What Are the Signs of ADHD?
ADHD can cause kids to act in different ways, depending on who has it. Most kids
with ADHD have problems concentrating and paying attention.
Some also might have trouble sitting still in class and waiting for their turn.
They might yell out the answers before other kids have a chance to raise their h
ands.
Sometimes they can be disorganized, distracted, or forgetful. They might lose th
ings and have trouble finishing assignments.
They may wiggle around in their seats, move around a lot, talk too much, or inte
rrupt other people's conversations.
It's important to remember that everybody does these things once in a while. If
you do them, it doesn't mean you have ADHD.
If the Doctor Says It's ADHD
When parents and teachers suspect that a kid has ADHD, the first step is to visi
t the doctor,
who might then refer the kid to a specialist like a psychologist, psychiatrist,
or
behavioral pediatrician who knows about kids who have ADHD and other kinds of b
ehavior problems.
Part of the doctor's job is to check for other illnesses that look like ADHD bu
t need different kinds of treatment.
If the doctor determines that a kid has ADHD, then the doctor, parents, and teac
hers begin to work together to find out the best way to help.
Often this means starting one of the medicines used to treat ADHD, deciding how
much medicine is needed, and when to give it.
Kids with ADHD usually only have to take their medicine once before school,
but some might have to go to the nurse in the middle of the schoolday for medici
ne.
But kids who have ADHD need more than just medicine. They also need help learnin
g how to change the way they act.
Some can learn to do this by using relaxation therapy or behavioral therapy.
In relaxation therapy, counselors teach kids how to relax and stay calm by doing
deep-breathing exercises and relaxing different muscle groups.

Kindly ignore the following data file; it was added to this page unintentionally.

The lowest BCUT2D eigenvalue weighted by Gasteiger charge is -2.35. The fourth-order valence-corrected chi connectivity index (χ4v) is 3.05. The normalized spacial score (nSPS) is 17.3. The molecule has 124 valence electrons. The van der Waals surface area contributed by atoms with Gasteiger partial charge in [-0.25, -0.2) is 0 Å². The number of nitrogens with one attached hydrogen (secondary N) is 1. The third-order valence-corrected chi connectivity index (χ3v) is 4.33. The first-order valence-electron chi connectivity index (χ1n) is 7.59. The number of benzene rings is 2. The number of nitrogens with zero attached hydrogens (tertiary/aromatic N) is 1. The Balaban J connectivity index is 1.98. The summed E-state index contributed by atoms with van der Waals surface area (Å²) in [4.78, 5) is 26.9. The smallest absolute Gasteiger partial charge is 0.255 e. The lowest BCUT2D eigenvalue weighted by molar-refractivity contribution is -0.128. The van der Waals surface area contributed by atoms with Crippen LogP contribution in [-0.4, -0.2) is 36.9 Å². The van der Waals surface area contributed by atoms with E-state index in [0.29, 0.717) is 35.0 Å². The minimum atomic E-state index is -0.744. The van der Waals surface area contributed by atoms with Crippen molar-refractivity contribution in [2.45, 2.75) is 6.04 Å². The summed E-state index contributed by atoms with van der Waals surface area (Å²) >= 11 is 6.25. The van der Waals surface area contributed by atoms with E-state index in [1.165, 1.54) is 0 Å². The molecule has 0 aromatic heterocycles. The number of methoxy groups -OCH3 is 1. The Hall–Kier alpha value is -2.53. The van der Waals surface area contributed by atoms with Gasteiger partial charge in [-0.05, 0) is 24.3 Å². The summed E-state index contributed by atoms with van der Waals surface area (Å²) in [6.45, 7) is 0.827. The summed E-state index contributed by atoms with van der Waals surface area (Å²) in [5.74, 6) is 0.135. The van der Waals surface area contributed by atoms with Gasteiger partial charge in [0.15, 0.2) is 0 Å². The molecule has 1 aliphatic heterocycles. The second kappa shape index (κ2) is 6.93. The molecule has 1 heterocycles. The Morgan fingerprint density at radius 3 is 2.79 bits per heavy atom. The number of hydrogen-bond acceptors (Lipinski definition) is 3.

Behavioral therapy teaches kids to set goals for themselves and uses rewards to
help them reach those goals.
Teachers can give a kid with ADHD a reward for sitting still in class, for exam
ple.
And parents can do the same thing at home (like rewarding a kid for paying atten
tion, completing chores, or keeping track of things).
Kids with ADHD might need extra help learning how to do things other kids find e
asy, and some can become depressed or anxious.
For many kids with ADHD, the key to success is not only following the treatment
plan from the doctor,
but working to build good friendships with other kids. And many find that their
symptoms get better as they get older.
Adults with ADHD can have happy lives and be very successful in whatever they d
ecide to do.
ADHD in Children: If a Cure is Worse than Symptoms, Go Natural!
So your child is hyperactive at times, maybe even impulsive, acting without thin
king of consequences.
And maybe he or she is even a bit of a daydreamer who doesnt pay attention when y
ou speak.
But when does this type of behavior cross the line into something thats more than
normal childhood behavior?
When is it a lack of control (parental or child) and when is it time to have you
r child evaluated for ADHD?
Attention Deficit Hyperactivity Disorder, or ADHD for short, is certainly a comm
on diagnosis for children today and the numbers just keep rising.
An estimated 4 12% of all school-aged children have ADHD and it affects more boy
s than girls, by a ratio of 3:1.